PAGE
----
The inability to make trade-offs has serious repercussions throughout an organization, including overworked employees, poor morale, toothless strategies, and middle-of-the-roadkill offerings. Another key consequence is a lack of priorities, or stated differently, “everything is a priority.” Research found that when it comes to employee’s issues understanding and implementing corporate strategies, mid-level managers are four times more likely to point to too many priorities rather than unclear communication . John Chambers, former executive chairman and CEO of Cisco Systems said, “My biggest challenge is not growth but how well we prioritize.”
To improve your team’s ability to make trade-offs, consider the following techniques:
- Clarify priorities. A survey of 5,000 managers and employees found that 24 percent of people blamed their inability to focus on bosses who set too many priorities. Morten Hansen, the University of California, Berkeley professor who led the research, concluded: “People who focused on a narrow scope of work, and said no to maintain that strategy, outperformed others who didn’t. They placed an impressive 25 percentage points higher in the performance ranking.” The next time your team gets together for a staff meeting, ask each person to write down what they believe are the organization’s top three priorities. Read the cards aloud and see how many people had similar priorities listed for the organization. Then have them write down their top three priorities and see how many are aligned at the individual level. Once priorities have been whittled down and agreed upon, implement a Zero-Based Priority approach where no new priorities may be added without first eliminating an existing one.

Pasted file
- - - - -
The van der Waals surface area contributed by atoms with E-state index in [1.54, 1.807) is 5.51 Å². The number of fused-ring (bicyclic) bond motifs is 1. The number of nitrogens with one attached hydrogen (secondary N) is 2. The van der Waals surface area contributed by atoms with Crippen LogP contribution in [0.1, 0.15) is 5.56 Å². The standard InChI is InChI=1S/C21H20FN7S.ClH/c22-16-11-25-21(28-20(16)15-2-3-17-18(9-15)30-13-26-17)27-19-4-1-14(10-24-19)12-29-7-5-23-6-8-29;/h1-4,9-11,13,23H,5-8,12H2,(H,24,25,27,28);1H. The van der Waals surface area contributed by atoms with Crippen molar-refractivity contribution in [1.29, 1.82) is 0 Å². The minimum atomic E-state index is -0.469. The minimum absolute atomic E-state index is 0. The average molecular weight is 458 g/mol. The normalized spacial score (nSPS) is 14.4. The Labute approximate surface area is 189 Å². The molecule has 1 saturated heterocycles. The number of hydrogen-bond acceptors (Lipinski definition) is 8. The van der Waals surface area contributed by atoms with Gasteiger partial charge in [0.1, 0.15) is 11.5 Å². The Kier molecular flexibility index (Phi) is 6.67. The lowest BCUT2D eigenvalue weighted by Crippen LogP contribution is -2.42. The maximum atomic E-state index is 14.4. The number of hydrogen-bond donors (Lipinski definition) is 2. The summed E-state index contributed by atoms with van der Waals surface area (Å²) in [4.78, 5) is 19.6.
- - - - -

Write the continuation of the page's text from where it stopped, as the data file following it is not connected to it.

- Say no. If on a daily basis dozens of people asked you for money in varying amounts, from 50 cents to $50,000, you wouldn’t say yes to all of them. If you did, you’d be bankrupt in a few days. We’ve heard the adage “Time is money.” Now, it’s time to start acting that way. When people request your time for meetings, committees, or special projects, ask yourself if these requests are directly related to your goals or are valuable in helping others reach their goals. If the answer is no, then your response should be as well.
- Visualize the trade-offs. A powerful technique for creating a short-list of priorities and not continually adding things to your team’s already overflowing plate is to create a graph of trade-offs. When I facilitate the Prioritization Matrix exercise with teams, we first create a list of everything that’s considered a priority. We then plot the priorities on a graph by evaluating each item on two criteria: Probability of Achievement, and Impact to the business using a numerical rating scale from 1 (low) to 10 (high) for each. Once priorities are plotted in this manner, it becomes clearer which should remain, and which are ripe for pruning. As Instagram co-founder Kevin Systrom said. “It’s prioritizing that makes us efficient and makes us succeed.”
Focus saves us from the swamp of meaningless activity. Focus separates us from being middle-of-the-roadkill. Focus demands our full attention, and deserts us without discipline. Focus is our friend if we intentionally invite it into our day. Focus slaps more in the face, throws its arm around less, and responds to no. Focus…until it’s gone.
Written by Rich Horwath.
Excerpted with permission from the publisher, Wiley, from Strategic: The Skill to Set Direction, Create Advantage, and Achieve Executive Excellence by Rich Horwath.